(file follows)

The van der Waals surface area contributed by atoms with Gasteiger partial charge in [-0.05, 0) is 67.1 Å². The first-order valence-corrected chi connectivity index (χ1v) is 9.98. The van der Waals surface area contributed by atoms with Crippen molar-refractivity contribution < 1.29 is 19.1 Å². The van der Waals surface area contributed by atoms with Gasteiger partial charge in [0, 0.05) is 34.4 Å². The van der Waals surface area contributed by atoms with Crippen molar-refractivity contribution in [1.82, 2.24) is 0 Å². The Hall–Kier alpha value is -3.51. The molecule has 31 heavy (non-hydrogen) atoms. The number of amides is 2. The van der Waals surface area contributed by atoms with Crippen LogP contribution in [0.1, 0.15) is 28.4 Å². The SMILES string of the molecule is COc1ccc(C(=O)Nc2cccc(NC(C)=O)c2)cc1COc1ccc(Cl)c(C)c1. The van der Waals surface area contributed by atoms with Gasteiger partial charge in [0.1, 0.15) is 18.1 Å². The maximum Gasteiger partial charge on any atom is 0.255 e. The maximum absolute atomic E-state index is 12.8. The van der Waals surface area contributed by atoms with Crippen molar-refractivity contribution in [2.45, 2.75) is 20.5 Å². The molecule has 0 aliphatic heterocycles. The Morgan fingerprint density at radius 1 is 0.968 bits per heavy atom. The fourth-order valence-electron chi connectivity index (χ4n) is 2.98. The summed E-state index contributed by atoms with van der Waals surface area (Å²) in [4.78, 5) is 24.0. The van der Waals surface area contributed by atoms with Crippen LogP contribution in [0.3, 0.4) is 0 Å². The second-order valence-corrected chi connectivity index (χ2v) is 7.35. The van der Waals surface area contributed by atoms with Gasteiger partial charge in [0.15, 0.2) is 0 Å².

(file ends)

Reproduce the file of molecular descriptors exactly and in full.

The van der Waals surface area contributed by atoms with Gasteiger partial charge in [-0.05, 0) is 67.1 Å². The first-order valence-corrected chi connectivity index (χ1v) is 9.98. The van der Waals surface area contributed by atoms with Crippen molar-refractivity contribution < 1.29 is 19.1 Å². The van der Waals surface area contributed by atoms with Gasteiger partial charge in [0, 0.05) is 34.4 Å². The van der Waals surface area contributed by atoms with Crippen molar-refractivity contribution in [1.82, 2.24) is 0 Å². The Hall–Kier alpha value is -3.51. The molecule has 31 heavy (non-hydrogen) atoms. The number of amides is 2. The van der Waals surface area contributed by atoms with Crippen LogP contribution in [0.1, 0.15) is 28.4 Å². The SMILES string of the molecule is COc1ccc(C(=O)Nc2cccc(NC(C)=O)c2)cc1COc1ccc(Cl)c(C)c1. The van der Waals surface area contributed by atoms with Gasteiger partial charge in [0.1, 0.15) is 18.1 Å². The maximum Gasteiger partial charge on any atom is 0.255 e. The maximum absolute atomic E-state index is 12.8. The van der Waals surface area contributed by atoms with Crippen molar-refractivity contribution in [2.45, 2.75) is 20.5 Å². The molecule has 0 aliphatic heterocycles. The Morgan fingerprint density at radius 1 is 0.968 bits per heavy atom. The fourth-order valence-electron chi connectivity index (χ4n) is 2.98. The summed E-state index contributed by atoms with van der Waals surface area (Å²) in [4.78, 5) is 24.0. The van der Waals surface area contributed by atoms with Crippen LogP contribution in [0.3, 0.4) is 0 Å². The second-order valence-corrected chi connectivity index (χ2v) is 7.35. The van der Waals surface area contributed by atoms with Gasteiger partial charge in [0.15, 0.2) is 0 Å².